This worthy couple had five children, my mother being second in line.  She—in concert with my father, of course—eventually had five children of her own.  One of her siblings had one child only, the others none at all, so I and my sibs grew up with one first-cousin on the maternal side of the family-tree.

My paternal grandparents—he born in Canada to English émigrés, she born in Canada to parents of Irish descent—had three children, only one of whom, my father, had children.  Thus, I had no first-cousins on that branch of the tree.

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Interesting, at least to me, was the discovery that, after my grandfather had married my grandmother, his brother had wed her sister.  They also gave birth to three children, so my father and his two sisters grew up with three double-double-first-cousins—a somewhat unusual occurrence on a family-tree.

Long after my disapproving great-aunt had passed to greater glory, I married a young woman whose family had similar roots to mine—Irish, Scottish, and English.  My wife has three siblings, and two first-cousins.  Her sibs have produced five children who are first-cousins to our own two daughters.  Our girls also have ten first-cousins on my side of the family, the children of my sisters,  for a total of fifteen!

As I delved into the history of our family-tree, I learned about the nomenclature and relationship of cousins—considered complex by some, incomprehensible by others.  I think it’s straightforward, however, so let’s see if I can explain it simply.

cousinsThe children of my first-cousin are my first-cousins-once-removed, as are my children to her.  Her children are second-cousins to mine.  That pattern is repeated unto the third, fourth, and all subsequent generations of cousins.  Easy, no?

We are now at the stage in our extended family where second-cousins (great-nieces or -nephews to me) are just beginning to have children.  Eventually, I expect this will lead to multiple sets of third-cousins, most of whom (due to constraints of time and location) will probably never even meet one another.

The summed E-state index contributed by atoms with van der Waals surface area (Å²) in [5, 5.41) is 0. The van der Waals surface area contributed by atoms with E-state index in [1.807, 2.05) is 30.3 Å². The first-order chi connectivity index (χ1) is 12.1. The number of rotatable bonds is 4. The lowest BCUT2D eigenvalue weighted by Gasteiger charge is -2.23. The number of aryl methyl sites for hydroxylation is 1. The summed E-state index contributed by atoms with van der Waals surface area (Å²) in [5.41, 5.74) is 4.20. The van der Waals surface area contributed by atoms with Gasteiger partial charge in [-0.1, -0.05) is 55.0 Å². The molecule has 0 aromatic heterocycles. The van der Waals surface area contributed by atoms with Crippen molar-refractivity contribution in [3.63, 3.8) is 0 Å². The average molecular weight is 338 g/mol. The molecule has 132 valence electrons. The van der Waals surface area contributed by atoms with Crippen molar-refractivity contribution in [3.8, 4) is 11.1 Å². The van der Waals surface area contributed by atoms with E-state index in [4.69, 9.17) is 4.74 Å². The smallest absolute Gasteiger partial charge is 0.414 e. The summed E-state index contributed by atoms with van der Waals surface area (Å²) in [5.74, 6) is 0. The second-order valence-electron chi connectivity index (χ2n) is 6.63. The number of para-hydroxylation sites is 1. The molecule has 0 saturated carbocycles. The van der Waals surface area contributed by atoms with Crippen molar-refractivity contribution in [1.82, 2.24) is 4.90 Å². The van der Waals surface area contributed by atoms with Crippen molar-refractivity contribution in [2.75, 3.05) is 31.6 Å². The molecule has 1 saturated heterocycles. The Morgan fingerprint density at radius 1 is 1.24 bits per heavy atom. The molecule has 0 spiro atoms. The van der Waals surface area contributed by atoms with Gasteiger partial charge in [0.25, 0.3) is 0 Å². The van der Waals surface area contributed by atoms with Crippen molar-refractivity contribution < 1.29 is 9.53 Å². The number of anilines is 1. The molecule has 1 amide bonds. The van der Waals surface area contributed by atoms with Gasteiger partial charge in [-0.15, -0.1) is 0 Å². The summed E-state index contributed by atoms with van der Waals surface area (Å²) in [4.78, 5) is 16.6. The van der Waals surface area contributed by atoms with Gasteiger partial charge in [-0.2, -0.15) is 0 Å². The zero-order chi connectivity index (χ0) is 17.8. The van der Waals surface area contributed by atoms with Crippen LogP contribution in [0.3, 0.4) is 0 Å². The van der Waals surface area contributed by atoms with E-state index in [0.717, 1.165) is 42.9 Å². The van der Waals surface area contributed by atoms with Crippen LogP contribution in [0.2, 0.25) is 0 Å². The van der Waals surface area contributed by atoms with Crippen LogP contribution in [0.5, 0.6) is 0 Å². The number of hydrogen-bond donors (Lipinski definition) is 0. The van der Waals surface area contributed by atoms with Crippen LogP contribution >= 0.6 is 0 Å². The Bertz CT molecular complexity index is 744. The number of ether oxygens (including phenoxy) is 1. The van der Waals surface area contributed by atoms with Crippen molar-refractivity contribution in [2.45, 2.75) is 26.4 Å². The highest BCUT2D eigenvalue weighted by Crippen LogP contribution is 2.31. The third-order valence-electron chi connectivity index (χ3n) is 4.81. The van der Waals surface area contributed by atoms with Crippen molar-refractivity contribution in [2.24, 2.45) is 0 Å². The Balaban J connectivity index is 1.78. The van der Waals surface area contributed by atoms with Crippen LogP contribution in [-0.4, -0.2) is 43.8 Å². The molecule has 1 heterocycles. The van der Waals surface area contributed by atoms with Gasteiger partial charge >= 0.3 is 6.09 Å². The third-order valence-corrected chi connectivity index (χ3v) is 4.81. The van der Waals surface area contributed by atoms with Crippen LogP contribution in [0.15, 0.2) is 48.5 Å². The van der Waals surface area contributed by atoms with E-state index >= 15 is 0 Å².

Two generations on from me, two of my five grandchildren—each with her own maternal and paternal branches of a family-tree—have a total of five first-cousins from both sides of their family.  The other three of my grandchildren, likewise growing from two branches of a family-tree, have two first-cousins.  None of those cousins has, as yet, had children.

Years ago, a good friend of mine, an artist and out-of-the-box thinker, developed a prototype for what would today be marketed as a family-tree app, which he called Toot Your Roots.  It didn’t catch on, although the digitized world we live in now might make it a feasible product.  As I recall, it had spaces in which to enter surnames in flowing script as each new family-tree melded with the others.

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If I were to attempt entering those names today—back to the time of my great-grandparents, forward to my great-nieces and -nephews, including both my and my wife’s branches, and those of our daughters’ families, and the families of their cousins, and so forth—I confess I could not do it.  Not without a lot more research.

Even now, having benefited from the endeavours of like-minded extended-family members, I can list only twenty-five surnames.  Descending across the years, they are:  Burt, Thompson, Smythe, Duck, McKinnon, Roche, Colquhoun, Fife, Dunleavy, Eaton, Eckert, Cherry, Rowsell, Whittington, Wigglesworth, Lansi, Moss, Curtis, Sweezey, Tiller, Tucker, Dunn, Fiorino, Guthrie, and Grant.

Given this partial list, and aware there are many more surnames I do not know, I envisage my family-tree looking like one of these—this dragon-blood tree on the island of Socotra (left), or this large banyan tree in Florida (right), one tree at root, despite its many appendages.

 

The thing is, I’m not sure where to look for myself on either of them.  My family-tree is just too vast, its roots and canopy too extended.

But I do know one thing for sure.  I am not the sap!

Being the Same

The highlight of the last spring-break holiday for two of our granddaughters was, unquestionably, a week-long visit from a friend of theirs.  They hadn’t seen each other since her family moved from their old neighbourhood more than two years ago, to one of the middle-east oil states where her parents are both employed.

Iraq oil facility AFP

The visit had been arranged months in advance—a period of time which passed like centuries, I’m sure, for our granddaughters.  During the weeks leading up to the arrival, the girls became quite concerned about something, and it simmered inside for a while.  Nana and I happened to be with them when they decided to talk about it.

“Gramps,” the youngest began, “do you think when Susie gets here, she’ll be just the same as she was?”

I tried to respond honestly, but without causing undue concern.